I just recently purchased a new 2007 Wilderness System Pungo 120. It replaced the Tsunami 125 that I had problems with. In lookng at it the quality is so much better than previous ones I have looked at. Looks like since Confluance bought them out and moved the production facility that they have made big improvements. I was at the Richmond, VA boat show last weekend and the Rep from Appomaxtux River said that quality was improved and I would notice it. He was right. Also found out that Confluance owns Perception and Dagger boats.
confluence has owned
Wildy for a few years now....they just picked up perception/wavesport/dagger about 1.3 years back.....
do your homework!
1999- Wilderness Systems, Wave Sport, Voyageur, Mad River Canoe and Windrider join together to form Confluence Watersports. headquartered in Trinity NC (just outside of High Point/ Greensboro)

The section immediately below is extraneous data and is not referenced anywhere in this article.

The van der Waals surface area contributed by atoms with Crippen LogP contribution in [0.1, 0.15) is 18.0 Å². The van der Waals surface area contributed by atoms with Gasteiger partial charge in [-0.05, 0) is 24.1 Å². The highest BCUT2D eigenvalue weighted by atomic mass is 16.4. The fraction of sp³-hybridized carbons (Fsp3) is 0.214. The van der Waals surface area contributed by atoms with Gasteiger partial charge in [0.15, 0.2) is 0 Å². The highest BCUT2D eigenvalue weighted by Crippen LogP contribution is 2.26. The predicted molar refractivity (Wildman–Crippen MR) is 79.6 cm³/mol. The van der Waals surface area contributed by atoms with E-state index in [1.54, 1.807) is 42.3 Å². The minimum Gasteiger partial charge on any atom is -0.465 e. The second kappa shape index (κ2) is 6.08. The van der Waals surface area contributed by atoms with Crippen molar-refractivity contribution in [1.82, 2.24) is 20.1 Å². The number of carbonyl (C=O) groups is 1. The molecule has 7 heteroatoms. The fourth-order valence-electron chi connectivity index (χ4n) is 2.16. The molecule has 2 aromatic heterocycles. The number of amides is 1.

June 2005- Confluence purchases Watermark (Perception, Dagger, Harmony, Mainstream, A/T) located in Easley, SC. We close down the Trinity plant and move to Easley where everything but A/T now lives.
Quality was a bit of a roller coaster during the move and transition period of training SC workers to build CWS boats. Since early summer '06 we have been on pretty solid turf and while there maybe an occasional hick-up we have got the QC wired. and we’ll take care of any problems with any of our boats/ equipment.
I saw a 2007 where it looked like the deck/scuppers were mismatched by 3/16". Not sure if that affects anything but it doesn’t look right.
If you want I can pick on Necky next.
Sorry to hit
a nerve just relaying what was told at the show. Rep acted like this was just happening. Glad you were able to enlighted us.
if you want to pick on necky
let me know first so I can join in.
there just aren’t enough old threads about that.
Are they putting the new hatch covers on the composite boats yet? I will be ordering a T170 soon.
I have high standards. I think the quality is so so, probably like most of the other companies.